Finally, on the Somali diaspora, let me join the Minister in reassuring those in the Somali population in the United Kingdom, whether they are British citizens or not. As he will be aware, a significant number of Somalis living in Britain are here because they fled from the very people we are seeking to proscribe today. Does the Minister agree that when we proscribe organisations, we must be emphatic in saying that we are not labelling entire communities or nationalities?
Mr. Blunt: If the right hon. Gentleman will restrain himself, I am coming to the point that he made earlier. We should heed his concerns about the challenge of distinguishing, in the case of the Tamils, between the LTTE-the Liberation Tigers of Tamil Eelam-and other Tamil organisations, which is difficult for people who are not expert in that area, and about the consequences of such a proscription and what it means in the wider public mind. However, we must not lose sight of that proscription or the necessary measures against the organisation concerned. Such proscriptions, where a significant number of British citizens are affected-or, in this case, large numbers of the Somali population in our country-pose a particular challenge in that regard.
Having made what I imagine was the point that the right hon. Gentleman sought to intervene on me to make, let me conclude by saying that we support the
order before the House. I look forward to the Minister addressing the issues that I have raised when he replies to this debate.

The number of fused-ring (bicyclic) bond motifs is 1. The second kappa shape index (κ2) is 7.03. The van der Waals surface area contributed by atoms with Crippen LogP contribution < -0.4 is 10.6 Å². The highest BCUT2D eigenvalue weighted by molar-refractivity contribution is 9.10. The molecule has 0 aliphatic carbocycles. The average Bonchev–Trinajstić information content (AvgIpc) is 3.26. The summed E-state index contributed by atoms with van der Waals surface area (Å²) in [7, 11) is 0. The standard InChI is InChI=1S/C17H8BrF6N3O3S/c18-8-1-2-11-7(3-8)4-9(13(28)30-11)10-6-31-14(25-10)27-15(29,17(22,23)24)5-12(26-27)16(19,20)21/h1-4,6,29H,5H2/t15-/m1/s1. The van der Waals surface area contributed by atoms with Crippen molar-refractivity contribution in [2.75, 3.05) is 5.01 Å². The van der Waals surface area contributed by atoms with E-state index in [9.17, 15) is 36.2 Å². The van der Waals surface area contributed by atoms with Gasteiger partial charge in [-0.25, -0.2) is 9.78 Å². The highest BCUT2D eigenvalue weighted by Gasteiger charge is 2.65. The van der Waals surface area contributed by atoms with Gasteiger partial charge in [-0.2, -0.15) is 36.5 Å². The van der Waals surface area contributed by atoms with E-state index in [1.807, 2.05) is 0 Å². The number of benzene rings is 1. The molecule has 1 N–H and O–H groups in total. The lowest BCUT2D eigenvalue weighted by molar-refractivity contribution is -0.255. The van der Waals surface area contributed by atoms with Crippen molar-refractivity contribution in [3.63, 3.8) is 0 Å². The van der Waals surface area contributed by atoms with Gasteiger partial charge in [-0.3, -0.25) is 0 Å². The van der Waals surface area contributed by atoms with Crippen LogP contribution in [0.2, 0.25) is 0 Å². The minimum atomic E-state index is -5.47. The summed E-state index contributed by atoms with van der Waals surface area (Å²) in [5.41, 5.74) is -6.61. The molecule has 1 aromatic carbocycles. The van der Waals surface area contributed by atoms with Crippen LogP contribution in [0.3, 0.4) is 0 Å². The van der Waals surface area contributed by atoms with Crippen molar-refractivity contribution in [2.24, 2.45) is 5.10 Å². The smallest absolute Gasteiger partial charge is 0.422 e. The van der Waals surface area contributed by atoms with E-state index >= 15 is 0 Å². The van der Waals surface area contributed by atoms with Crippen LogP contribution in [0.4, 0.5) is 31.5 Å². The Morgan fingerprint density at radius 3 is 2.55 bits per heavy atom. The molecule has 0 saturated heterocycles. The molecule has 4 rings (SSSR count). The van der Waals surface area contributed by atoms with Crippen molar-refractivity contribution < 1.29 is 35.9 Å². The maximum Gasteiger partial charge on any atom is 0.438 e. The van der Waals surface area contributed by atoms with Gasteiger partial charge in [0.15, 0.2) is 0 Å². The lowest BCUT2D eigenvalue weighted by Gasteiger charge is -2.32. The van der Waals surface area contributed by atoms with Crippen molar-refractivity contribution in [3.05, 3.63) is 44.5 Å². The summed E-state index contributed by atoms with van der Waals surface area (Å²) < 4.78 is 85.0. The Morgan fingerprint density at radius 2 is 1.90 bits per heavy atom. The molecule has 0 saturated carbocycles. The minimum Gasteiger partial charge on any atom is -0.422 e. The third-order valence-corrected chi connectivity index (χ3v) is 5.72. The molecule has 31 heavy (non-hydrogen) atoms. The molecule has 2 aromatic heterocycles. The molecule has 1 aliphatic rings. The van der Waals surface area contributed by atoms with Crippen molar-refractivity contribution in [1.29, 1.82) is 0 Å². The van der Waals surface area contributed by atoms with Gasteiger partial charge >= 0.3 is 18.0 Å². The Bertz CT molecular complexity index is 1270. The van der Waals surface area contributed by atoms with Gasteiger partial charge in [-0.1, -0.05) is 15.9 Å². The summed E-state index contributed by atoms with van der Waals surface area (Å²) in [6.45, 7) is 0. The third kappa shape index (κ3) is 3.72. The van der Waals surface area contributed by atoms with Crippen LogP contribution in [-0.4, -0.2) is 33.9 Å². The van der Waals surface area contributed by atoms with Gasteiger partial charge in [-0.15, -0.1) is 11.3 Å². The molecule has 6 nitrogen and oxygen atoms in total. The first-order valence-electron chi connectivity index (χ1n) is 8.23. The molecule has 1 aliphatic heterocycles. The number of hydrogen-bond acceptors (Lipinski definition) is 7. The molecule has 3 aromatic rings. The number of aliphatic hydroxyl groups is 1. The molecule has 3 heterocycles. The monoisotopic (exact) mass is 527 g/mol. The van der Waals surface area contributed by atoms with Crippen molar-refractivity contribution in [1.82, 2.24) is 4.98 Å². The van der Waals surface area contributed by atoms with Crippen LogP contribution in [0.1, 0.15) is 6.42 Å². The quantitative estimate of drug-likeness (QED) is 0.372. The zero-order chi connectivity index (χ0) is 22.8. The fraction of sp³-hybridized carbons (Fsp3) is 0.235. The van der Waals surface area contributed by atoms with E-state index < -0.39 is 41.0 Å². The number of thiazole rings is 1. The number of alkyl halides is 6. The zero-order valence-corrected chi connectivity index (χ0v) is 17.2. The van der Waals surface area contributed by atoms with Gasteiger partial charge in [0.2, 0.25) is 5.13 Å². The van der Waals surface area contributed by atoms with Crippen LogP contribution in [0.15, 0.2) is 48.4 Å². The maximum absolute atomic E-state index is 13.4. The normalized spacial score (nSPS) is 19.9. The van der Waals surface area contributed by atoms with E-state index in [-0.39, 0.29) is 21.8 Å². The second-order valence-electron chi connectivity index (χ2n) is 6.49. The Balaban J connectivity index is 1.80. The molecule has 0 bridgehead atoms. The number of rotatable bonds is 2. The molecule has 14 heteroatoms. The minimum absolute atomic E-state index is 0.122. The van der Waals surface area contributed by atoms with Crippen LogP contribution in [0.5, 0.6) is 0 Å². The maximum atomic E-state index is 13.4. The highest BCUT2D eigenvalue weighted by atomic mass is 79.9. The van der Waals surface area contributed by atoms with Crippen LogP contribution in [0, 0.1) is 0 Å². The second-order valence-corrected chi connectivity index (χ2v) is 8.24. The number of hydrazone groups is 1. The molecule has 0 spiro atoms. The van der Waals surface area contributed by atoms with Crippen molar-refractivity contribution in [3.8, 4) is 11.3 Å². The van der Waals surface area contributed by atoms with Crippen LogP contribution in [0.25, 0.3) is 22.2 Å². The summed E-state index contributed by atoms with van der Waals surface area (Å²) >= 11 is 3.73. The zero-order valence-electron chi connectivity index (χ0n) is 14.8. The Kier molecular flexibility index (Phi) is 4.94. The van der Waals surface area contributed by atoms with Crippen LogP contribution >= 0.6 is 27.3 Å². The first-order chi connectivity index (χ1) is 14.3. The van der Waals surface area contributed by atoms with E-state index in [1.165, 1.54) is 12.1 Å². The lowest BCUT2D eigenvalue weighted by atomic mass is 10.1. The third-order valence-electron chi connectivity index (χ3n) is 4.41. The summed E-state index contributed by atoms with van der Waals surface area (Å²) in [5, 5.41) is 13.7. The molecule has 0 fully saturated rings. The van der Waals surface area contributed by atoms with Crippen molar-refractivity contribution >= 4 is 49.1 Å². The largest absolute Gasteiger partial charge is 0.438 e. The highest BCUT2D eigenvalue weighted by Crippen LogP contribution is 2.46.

Tom Brake (Carshalton and Wallington) (LD): We all heard the Minister's opening remarks and his sobering assessment of the terrorism threat that we face, which is clearly at a high level. It is therefore entirely appropriate that we as a nation should have a high level of preparedness and seek to introduce measures to disrupt that potential risk. We shall thus support the order today, because it is clear from the evidence, so far as we can assess it, that al-Shabaab is committed to violence and the use of terror attacks to achieve its aims. Interestingly, as the Conservative spokesman pointed out, the problem is one that other nations have been aware of for a number of years. I, too, will therefore listen with great interest to what the Minister says in response to the question about what, as far as he can tell us, has triggered the Government's action now, when other nations took action a couple of years ago.
I accept the Minister's point that he should not be responsible for micro-managing things, and I would not expect him to be making hall bookings for organisations that fail to do so. However, it is perhaps incumbent on him to consider the unintended consequences of the legislation he is asking us to pass, and at least to think about who, if anyone, will be responsible for ensuring that the activities of legitimate organisations are not restricted. I am sure the Minister accepts that there is a natural tendency for people to err on the side of caution, which could have consequences for perfectly legitimate organisations.